The Government should review its Tobacco Free Ireland policy, according to the Chair of the guideline development group for new ‘stop smoking’ clinical guidance.
Last month, the national clinical effectiveness committee released guidelines to help healthcare professionals assist adults to stop smoking.
Dr Paul Kavanagh, Specialist in Public Health Medicine and Chair of the guideline development group, told the Medical Independent “we are very proud of the huge progress we have made around controlling the amount of tobacco use in the population”. However, he added that there should be no “risk of complacency”.
The Tobacco Free Ireland policy was launched in October 2013 with a headline target to have a smoking prevalence rate of less than 5 per cent by 2025.
Dr Kavanagh told this newspaper the “reality” was that the goal was “looking increasingly unrealistic”. The Healthy Ireland Survey 2021 indicated a smoking prevalence rate of 18 per cent.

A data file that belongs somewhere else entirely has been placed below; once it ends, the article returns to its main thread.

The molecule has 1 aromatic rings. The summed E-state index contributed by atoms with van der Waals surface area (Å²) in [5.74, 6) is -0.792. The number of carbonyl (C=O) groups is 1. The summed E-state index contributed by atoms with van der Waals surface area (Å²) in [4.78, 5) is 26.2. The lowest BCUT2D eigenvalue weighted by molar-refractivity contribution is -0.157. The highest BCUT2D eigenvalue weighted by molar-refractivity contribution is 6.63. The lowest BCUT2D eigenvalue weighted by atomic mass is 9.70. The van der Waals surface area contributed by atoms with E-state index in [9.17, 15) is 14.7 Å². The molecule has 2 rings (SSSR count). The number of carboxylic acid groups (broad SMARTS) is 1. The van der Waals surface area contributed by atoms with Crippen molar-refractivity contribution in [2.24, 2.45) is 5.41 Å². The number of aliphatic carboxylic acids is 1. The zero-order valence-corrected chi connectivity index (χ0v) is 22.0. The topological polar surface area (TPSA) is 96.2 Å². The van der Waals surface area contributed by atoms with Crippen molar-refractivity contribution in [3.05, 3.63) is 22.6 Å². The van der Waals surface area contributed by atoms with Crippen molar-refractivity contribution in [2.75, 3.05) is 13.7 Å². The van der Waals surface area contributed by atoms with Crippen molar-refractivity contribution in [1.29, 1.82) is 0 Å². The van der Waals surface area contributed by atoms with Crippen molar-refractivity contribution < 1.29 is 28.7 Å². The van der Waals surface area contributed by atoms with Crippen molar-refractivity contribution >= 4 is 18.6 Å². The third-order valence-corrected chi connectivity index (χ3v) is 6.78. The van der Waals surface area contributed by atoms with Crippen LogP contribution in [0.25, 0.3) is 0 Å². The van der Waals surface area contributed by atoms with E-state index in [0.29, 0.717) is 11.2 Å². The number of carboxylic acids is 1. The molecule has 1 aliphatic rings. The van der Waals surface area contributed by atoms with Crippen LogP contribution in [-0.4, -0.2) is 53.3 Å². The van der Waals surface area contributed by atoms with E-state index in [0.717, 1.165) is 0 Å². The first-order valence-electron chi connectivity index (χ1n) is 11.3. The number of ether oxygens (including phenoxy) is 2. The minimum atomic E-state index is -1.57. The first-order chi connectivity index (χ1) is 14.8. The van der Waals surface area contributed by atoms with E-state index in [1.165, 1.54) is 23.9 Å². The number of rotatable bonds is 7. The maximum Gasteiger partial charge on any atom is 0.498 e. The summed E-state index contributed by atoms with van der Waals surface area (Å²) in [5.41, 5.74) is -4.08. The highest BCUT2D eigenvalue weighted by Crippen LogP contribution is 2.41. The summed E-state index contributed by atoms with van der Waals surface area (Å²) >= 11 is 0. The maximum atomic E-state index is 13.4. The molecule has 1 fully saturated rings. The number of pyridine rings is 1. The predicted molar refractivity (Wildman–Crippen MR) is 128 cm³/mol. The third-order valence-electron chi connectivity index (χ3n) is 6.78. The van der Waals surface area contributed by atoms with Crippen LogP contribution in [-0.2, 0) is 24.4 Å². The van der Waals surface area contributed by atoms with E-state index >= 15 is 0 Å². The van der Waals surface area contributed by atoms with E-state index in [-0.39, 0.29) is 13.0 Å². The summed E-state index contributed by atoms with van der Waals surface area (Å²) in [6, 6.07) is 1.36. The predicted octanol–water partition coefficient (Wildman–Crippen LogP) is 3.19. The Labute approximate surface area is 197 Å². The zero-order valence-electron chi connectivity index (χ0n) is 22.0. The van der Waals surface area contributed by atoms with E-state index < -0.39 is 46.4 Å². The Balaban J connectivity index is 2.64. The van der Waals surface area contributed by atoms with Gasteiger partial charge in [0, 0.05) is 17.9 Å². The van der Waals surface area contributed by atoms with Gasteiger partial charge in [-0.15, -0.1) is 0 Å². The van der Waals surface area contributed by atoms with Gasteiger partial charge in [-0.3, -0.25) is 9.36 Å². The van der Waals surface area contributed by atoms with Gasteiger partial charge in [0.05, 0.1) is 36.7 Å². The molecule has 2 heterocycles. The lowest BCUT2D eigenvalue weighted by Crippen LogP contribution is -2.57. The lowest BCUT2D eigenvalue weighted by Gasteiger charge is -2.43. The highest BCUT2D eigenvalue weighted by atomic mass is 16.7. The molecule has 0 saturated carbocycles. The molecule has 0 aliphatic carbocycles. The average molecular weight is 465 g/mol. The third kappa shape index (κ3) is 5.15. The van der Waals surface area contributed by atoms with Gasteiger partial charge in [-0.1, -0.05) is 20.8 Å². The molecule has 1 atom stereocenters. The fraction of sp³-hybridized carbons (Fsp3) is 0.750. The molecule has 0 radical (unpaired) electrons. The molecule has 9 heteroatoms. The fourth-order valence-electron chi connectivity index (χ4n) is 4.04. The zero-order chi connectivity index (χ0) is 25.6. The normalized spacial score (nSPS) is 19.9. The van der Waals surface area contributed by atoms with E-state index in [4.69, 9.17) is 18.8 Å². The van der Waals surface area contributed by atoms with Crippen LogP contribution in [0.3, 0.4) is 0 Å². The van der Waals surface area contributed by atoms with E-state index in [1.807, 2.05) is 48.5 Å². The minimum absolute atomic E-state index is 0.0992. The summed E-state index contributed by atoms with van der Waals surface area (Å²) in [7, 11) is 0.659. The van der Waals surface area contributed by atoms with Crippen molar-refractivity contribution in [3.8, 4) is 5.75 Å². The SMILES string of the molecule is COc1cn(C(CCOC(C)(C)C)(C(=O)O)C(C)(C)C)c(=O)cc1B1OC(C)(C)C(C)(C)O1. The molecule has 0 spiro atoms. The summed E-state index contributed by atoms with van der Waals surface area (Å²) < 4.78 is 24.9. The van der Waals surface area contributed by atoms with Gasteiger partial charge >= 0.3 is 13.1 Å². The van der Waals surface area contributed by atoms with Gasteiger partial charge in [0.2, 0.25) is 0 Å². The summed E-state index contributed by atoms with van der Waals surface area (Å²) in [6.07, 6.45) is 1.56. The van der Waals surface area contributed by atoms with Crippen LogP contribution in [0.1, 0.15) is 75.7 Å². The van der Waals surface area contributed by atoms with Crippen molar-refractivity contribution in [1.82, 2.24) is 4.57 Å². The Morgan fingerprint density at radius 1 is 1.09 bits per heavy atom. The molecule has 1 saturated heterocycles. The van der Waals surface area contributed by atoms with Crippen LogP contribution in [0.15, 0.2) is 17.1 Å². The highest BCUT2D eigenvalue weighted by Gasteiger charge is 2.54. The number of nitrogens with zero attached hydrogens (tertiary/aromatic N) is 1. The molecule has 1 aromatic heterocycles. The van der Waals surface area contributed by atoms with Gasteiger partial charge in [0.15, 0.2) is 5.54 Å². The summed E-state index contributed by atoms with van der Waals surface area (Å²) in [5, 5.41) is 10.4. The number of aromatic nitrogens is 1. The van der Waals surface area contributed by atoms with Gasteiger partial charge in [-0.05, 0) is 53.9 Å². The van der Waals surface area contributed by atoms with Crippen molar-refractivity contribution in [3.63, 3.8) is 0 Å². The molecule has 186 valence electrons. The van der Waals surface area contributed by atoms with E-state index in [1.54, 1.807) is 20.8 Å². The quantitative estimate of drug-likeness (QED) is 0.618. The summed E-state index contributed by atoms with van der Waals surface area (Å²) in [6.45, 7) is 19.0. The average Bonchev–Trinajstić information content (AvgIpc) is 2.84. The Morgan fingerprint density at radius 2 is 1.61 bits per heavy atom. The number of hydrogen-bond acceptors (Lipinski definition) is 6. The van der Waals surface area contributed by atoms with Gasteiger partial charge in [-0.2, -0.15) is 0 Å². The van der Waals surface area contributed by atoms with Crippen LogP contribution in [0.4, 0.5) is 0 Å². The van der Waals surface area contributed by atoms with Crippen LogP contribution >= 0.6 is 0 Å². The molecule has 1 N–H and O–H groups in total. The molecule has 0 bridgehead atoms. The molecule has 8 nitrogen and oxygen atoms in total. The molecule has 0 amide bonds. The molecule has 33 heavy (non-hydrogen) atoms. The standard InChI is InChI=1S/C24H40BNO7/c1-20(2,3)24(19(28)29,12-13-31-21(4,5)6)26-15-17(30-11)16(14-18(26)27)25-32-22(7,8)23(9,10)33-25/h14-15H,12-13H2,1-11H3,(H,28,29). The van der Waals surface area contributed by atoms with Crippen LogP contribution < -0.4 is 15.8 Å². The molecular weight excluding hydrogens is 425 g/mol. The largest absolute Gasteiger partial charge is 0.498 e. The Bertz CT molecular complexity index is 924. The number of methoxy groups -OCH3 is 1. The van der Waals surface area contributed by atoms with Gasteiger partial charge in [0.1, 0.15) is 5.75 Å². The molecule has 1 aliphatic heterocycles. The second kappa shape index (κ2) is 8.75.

He praised the “very bold and ambitious goal that Government set for itself in 2013”. However, he added there should be an interim “review” of that policy and goal.
“Now, at the same time, I would say that shouldn’t be a reason for despondency or that we should back out of that goal,” stated Dr Kavanagh.
The 5 per cent goal should remain, but in light of the impact of the pandemic and the most recent Healthy Ireland Survey results, the timeline should be reviewed, he said.